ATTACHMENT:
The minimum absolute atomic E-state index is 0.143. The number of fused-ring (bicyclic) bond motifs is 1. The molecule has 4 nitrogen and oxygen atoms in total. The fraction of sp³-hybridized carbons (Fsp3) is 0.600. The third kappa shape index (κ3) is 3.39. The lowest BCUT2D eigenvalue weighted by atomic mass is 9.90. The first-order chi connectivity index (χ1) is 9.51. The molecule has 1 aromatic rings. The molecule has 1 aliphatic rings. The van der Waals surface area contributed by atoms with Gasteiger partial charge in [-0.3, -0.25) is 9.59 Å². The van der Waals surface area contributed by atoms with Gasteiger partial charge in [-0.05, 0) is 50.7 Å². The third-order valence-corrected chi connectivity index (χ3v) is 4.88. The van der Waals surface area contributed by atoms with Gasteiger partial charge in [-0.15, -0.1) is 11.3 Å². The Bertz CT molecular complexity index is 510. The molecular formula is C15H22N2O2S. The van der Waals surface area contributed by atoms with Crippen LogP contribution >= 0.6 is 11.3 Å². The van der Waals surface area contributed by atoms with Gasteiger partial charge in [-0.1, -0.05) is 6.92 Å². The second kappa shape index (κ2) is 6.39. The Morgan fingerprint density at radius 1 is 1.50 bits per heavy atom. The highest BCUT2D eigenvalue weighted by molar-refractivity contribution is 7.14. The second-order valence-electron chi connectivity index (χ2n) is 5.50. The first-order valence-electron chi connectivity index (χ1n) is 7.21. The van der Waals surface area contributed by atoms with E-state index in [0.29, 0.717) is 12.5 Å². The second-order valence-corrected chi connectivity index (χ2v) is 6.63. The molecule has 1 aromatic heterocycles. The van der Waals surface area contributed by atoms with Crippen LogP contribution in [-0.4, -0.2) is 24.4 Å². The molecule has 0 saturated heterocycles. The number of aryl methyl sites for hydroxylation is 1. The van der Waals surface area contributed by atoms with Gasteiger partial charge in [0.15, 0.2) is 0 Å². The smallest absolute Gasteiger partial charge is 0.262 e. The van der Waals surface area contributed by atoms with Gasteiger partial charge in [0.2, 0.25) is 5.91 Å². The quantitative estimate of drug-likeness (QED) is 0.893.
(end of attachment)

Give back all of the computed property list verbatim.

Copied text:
The minimum absolute atomic E-state index is 0.143. The number of fused-ring (bicyclic) bond motifs is 1. The molecule has 4 nitrogen and oxygen atoms in total. The fraction of sp³-hybridized carbons (Fsp3) is 0.600. The third kappa shape index (κ3) is 3.39. The lowest BCUT2D eigenvalue weighted by atomic mass is 9.90. The first-order chi connectivity index (χ1) is 9.51. The molecule has 1 aromatic rings. The molecule has 1 aliphatic rings. The van der Waals surface area contributed by atoms with Gasteiger partial charge in [-0.3, -0.25) is 9.59 Å². The van der Waals surface area contributed by atoms with Gasteiger partial charge in [-0.05, 0) is 50.7 Å². The third-order valence-corrected chi connectivity index (χ3v) is 4.88. The van der Waals surface area contributed by atoms with Gasteiger partial charge in [-0.15, -0.1) is 11.3 Å². The Bertz CT molecular complexity index is 510. The molecular formula is C15H22N2O2S. The van der Waals surface area contributed by atoms with Crippen LogP contribution >= 0.6 is 11.3 Å². The van der Waals surface area contributed by atoms with Gasteiger partial charge in [-0.1, -0.05) is 6.92 Å². The second kappa shape index (κ2) is 6.39. The Morgan fingerprint density at radius 1 is 1.50 bits per heavy atom. The highest BCUT2D eigenvalue weighted by molar-refractivity contribution is 7.14. The second-order valence-electron chi connectivity index (χ2n) is 5.50. The first-order valence-electron chi connectivity index (χ1n) is 7.21. The van der Waals surface area contributed by atoms with E-state index in [0.29, 0.717) is 12.5 Å². The second-order valence-corrected chi connectivity index (χ2v) is 6.63. The molecule has 1 aromatic heterocycles. The van der Waals surface area contributed by atoms with Crippen LogP contribution in [-0.4, -0.2) is 24.4 Å². The molecule has 0 saturated heterocycles. The number of aryl methyl sites for hydroxylation is 1. The van der Waals surface area contributed by atoms with Gasteiger partial charge in [0.15, 0.2) is 0 Å². The smallest absolute Gasteiger partial charge is 0.262 e. The van der Waals surface area contributed by atoms with Gasteiger partial charge in [0.2, 0.25) is 5.91 Å². The quantitative estimate of drug-likeness (QED) is 0.893.